New Orleans is also a city of resilience. Every day I meet people who are willing to put everything on the line because they genuinely love this place.  If you ask for a restaurant suggestions, be ready for a flood of hole in the walls that probably didn't make it into a New Orleans travel guide, but are still amazing. New Orleans is a proud, stubborn city. Katrina wreaked havoc, but over time people have come home. For some it took a few months, for other years, but they all fought to come back home.

On many buildings the marks from search crews are left, a kind of 'fuck you' to everyone who thought the city and people would never come back. 

Can you tell that I'm falling hard for this place? Every day I'm struck by the soul of this city. Whether I'm driving through St. Charles, getting lost in the booths at the French Market, or heading to Gentilly to get lunch with Emily on her break, this place is amazing. Even the things that drive me crazy have somehow become endearing. How can literally an entire city be at least 5 minutes late? And god forbid you ask anyone to make a commitment more than a few days out. You may only have two people sign up on your list for the potluck, but the day of the event 20 more dishes will magically appear in the kitchen, ready to be served when guests start coming. I think that this place has taught me more about letting go, and trusting that things will come together, than anywhere else I've lived.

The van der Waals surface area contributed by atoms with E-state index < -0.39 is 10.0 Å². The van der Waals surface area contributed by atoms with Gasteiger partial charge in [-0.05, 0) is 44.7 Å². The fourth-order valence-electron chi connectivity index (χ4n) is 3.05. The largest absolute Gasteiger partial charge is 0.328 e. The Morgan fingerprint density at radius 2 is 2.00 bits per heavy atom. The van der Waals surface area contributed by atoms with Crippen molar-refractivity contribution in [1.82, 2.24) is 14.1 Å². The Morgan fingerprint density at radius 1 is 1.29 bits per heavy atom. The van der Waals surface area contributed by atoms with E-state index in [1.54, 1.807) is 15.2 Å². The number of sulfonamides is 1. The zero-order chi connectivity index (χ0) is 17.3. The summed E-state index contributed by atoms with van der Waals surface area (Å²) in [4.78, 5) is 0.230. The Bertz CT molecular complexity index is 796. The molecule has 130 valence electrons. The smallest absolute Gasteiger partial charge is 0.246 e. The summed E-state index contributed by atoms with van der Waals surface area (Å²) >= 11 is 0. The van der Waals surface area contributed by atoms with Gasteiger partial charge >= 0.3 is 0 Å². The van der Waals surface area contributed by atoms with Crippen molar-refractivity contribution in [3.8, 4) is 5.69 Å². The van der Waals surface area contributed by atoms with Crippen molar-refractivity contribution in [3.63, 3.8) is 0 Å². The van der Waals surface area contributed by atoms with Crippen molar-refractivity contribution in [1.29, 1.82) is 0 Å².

I am so happy to be here. At this rate I stick around for awhile.